This article outlines the most common causes of infertility in New Zealand. Causes of infertility can be related to the woman, the man, or both.
What is infertility?
There are several definitions of infertility. The general understanding of the word is that despite regular sexual intercourse, without any form of contraception, a couple are unable to conceive a baby. The time period quoted will vary depending upon where you are getting your information.
If you are under 35 years and both healthy, the majority of couples will successfully become pregnant in less than 2 years. The National Institute for Health and Clinical Excellence (NICE) in the UK defines infertility as –
‘failure to conceive a pregnancy after regular unprotected sexual intercourse for two years in the absence of known reproductive pathology’.
Other sources, however, do define infertility as the inability to become pregnant after 1 year.
If a couple believe they are having problems conceiving a baby they should seek support and advice at any time.
Causes of Infertility
There are many different causes of infertility – and in fact there are so many possible factors that can go wrong from the moment of sexual intercourse to the next menstrual period being due, that it can seem a miracle that anyone does get pregnant!
In 35% of cases of infertility a cause will be found with the woman; in 35% of cases a cause will be found with the man; in approximately 20% of couples there may be a problem found in the man and the woman and in the remaining 10% of cases no problem will be found and yet infertility persists.
Female causes of infertility
This is a common cause of infertility among women. The endometrium is the medical term for the lining that grows inside the womb and is shed every month during menstrual periods.
This endometrial tissue can grow outside the womb and this is known as endometriosis, which sometimes causes:
- possible infertility by damaging the ovaries or fallopian tubes
- heavy painful periods
- irregular bleeding
- repeated miscarriages.
Various conditions can affect the production and release of an egg form the woman’s ovaries during the menstrual cycle. Symptoms that could alert the possibility of this include:
- Absent or irregular periods
- Light bleeding
- Excessively heavy bleeding (needing to change pads or tampons more frequently than every 2-3 hours).
The egg itself
The egg the woman produces may be poor quality and there are no symptoms that would alert the couple to this possibility.
If the egg is damaged or has a chromosomal abnormality it may not result in a pregnancy. This is more common as the woman gets older (over 35).
Polycystic ovary syndrome
As a result of small cysts on the ovaries, there is an imbalance of the female hormones and the woman does not ovulate regularly. Symptoms of this condition include:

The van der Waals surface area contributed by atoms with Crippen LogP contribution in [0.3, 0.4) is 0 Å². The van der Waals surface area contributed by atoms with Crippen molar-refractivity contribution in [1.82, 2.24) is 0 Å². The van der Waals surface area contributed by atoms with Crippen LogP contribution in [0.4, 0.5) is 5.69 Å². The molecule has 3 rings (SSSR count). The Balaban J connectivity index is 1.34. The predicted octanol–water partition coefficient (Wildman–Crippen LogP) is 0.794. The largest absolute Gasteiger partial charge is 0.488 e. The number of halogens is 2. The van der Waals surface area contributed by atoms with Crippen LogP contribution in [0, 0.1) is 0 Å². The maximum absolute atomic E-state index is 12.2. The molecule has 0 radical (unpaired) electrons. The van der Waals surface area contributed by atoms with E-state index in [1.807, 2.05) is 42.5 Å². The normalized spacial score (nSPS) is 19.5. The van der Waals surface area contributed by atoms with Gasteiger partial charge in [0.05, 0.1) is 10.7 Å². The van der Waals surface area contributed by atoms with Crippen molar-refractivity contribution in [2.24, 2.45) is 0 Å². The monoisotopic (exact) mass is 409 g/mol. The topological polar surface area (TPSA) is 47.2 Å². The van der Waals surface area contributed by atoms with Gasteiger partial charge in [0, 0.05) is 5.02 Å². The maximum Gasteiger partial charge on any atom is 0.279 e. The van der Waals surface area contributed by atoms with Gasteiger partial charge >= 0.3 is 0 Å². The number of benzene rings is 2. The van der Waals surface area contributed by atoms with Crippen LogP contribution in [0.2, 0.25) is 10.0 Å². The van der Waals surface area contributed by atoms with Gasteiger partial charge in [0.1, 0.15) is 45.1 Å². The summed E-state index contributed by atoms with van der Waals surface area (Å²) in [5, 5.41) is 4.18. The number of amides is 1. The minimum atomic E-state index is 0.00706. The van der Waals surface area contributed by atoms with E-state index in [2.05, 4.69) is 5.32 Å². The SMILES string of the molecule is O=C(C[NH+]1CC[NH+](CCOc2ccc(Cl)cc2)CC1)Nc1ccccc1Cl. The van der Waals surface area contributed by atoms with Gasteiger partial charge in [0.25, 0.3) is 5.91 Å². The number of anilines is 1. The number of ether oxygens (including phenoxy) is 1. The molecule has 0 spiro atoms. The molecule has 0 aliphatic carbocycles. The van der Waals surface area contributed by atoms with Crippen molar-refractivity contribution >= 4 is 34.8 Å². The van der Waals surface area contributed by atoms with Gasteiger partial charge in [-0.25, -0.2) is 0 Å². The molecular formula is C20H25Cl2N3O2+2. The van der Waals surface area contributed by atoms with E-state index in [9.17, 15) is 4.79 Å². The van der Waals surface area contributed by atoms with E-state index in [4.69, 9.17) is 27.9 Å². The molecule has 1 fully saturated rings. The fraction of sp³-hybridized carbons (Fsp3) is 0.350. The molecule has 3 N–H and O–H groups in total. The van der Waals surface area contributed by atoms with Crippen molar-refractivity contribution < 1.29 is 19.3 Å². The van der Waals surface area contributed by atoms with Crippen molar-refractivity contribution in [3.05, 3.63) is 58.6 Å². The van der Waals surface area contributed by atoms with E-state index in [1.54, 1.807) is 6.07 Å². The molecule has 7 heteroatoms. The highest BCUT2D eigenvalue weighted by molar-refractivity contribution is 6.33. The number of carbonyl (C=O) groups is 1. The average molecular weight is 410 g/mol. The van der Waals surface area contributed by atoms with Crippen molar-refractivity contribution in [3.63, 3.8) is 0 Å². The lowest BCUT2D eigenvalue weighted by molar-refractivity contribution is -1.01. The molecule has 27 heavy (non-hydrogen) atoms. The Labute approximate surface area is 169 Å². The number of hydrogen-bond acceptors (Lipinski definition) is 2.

- Irregular periods
- Being overweight
- Unusual hair growth on the face, for example.
Blocked tubes in the female reproductive system
A successful pregnancy depends upon the sperm being able to reach the egg and the fertilised egg reaching the womb, to implant safely in the wall of the womb. If there are blockages in the fallopian tubes, the chances of a successful pregnancy will be greatly impeded. Common causes are:
- pelvic inflammatory disease
- sexually transmitted infections, such as clamydia
- infection from a previous birth
- blockages from previous surgery (following ectopic pregnancy or sterilisation procedures).
Usually the woman would not be aware of blocked fallopian tubes.
Male causes of infertility
Blocked tubes in the male reproductive system
Sperm is made in the testicles and moves along the vas deferens to the urethra during ejaculation. If there is a blockage in the epididymus in the testicles or the vas deferens then sperm will not be able to leave the penis during sexual intercourse. Obstruction may occur due to sexually transmitted infections, or varicose veins in the testicles, known as varicoceles. Blocked tubes do not have any symptoms, so you won’t be aware that this is the case until tests are done.
Problems with spermatozoa – or sperm
- Sperm may be absent
- Sperm may be reduced – there is an amazingly large number of sperm in each ejaculate, with the World Health Organisation (WHO) recommending that a normal ejaculate contains at least 40 million spermatozoa!
- Sperm may not move well – known as poor motility (50% of sperm should be moving forwards)
- Sperm may be abnormally shaped
There are no symptoms with sperm problems, so you won’t be aware that this is the case until tests are done.
Allergy to sperm
Men may have an immune reaction to sperm cells – producing antibodies which kill the sperm. This is more common after a vasectomy.
There is controversy surrounding these diagnoses.
In approximately 10-20% of couples both partners have a problem which is contributing to infertility. This term is also used if the man or woman has more than one problem.
Unexplained infertility (UI)
Many couples (approximately 10%) endure endless fertility tests, but no problem is ever found with either partner. It is possible that factors such as:
- being under weight
- being over weight
- environmental factors, such as exposure to leads or pesticides
– may contribute to this.
There are other causes of infertility in men and women, only the common causes are outlined in this article. Please speak to your doctor regarding your own individual circumstances.
Research continues to find other possible causes of infertility.
Some useful articles and resources on infertility
Investigating Infertility explains the most common investigations that couples undergo when they’re experiencing infertility.